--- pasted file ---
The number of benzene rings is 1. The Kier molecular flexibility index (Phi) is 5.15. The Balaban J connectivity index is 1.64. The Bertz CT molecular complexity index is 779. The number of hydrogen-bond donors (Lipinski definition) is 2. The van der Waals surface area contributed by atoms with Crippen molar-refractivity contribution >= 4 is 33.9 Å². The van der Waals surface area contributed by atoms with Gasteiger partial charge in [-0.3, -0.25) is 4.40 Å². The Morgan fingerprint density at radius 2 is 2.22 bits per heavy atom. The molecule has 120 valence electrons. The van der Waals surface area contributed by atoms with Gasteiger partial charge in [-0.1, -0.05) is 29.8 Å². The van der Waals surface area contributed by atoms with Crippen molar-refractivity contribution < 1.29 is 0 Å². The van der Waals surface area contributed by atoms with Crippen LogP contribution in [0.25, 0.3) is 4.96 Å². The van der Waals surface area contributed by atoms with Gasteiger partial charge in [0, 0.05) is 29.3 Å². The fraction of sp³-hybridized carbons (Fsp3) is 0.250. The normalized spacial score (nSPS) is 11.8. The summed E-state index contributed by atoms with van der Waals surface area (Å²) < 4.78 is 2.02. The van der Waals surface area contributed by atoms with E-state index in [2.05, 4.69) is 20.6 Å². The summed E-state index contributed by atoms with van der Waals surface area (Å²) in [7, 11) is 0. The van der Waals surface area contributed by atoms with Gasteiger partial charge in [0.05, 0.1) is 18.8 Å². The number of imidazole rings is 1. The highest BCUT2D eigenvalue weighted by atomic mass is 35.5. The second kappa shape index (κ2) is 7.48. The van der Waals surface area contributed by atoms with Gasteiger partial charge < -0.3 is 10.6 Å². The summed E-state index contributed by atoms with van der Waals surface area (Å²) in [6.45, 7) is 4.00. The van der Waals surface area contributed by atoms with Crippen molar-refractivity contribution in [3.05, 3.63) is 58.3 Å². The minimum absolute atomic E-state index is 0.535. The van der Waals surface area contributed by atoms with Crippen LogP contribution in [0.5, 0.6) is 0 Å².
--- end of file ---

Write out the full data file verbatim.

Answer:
The number of benzene rings is 1. The Kier molecular flexibility index (Phi) is 5.15. The Balaban J connectivity index is 1.64. The Bertz CT molecular complexity index is 779. The number of hydrogen-bond donors (Lipinski definition) is 2. The van der Waals surface area contributed by atoms with Crippen molar-refractivity contribution >= 4 is 33.9 Å². The van der Waals surface area contributed by atoms with Gasteiger partial charge in [-0.3, -0.25) is 4.40 Å². The Morgan fingerprint density at radius 2 is 2.22 bits per heavy atom. The molecule has 120 valence electrons. The van der Waals surface area contributed by atoms with Gasteiger partial charge in [-0.1, -0.05) is 29.8 Å². The van der Waals surface area contributed by atoms with Crippen molar-refractivity contribution < 1.29 is 0 Å². The van der Waals surface area contributed by atoms with Crippen LogP contribution in [0.25, 0.3) is 4.96 Å². The van der Waals surface area contributed by atoms with Gasteiger partial charge in [0, 0.05) is 29.3 Å². The fraction of sp³-hybridized carbons (Fsp3) is 0.250. The normalized spacial score (nSPS) is 11.8. The summed E-state index contributed by atoms with van der Waals surface area (Å²) < 4.78 is 2.02. The van der Waals surface area contributed by atoms with E-state index in [2.05, 4.69) is 20.6 Å². The summed E-state index contributed by atoms with van der Waals surface area (Å²) in [7, 11) is 0. The van der Waals surface area contributed by atoms with Gasteiger partial charge in [0.05, 0.1) is 18.8 Å². The number of imidazole rings is 1. The highest BCUT2D eigenvalue weighted by atomic mass is 35.5. The second kappa shape index (κ2) is 7.48. The van der Waals surface area contributed by atoms with Gasteiger partial charge < -0.3 is 10.6 Å². The summed E-state index contributed by atoms with van der Waals surface area (Å²) in [6.45, 7) is 4.00. The van der Waals surface area contributed by atoms with Crippen molar-refractivity contribution in [3.05, 3.63) is 58.3 Å². The minimum absolute atomic E-state index is 0.535. The van der Waals surface area contributed by atoms with Crippen LogP contribution in [0.5, 0.6) is 0 Å².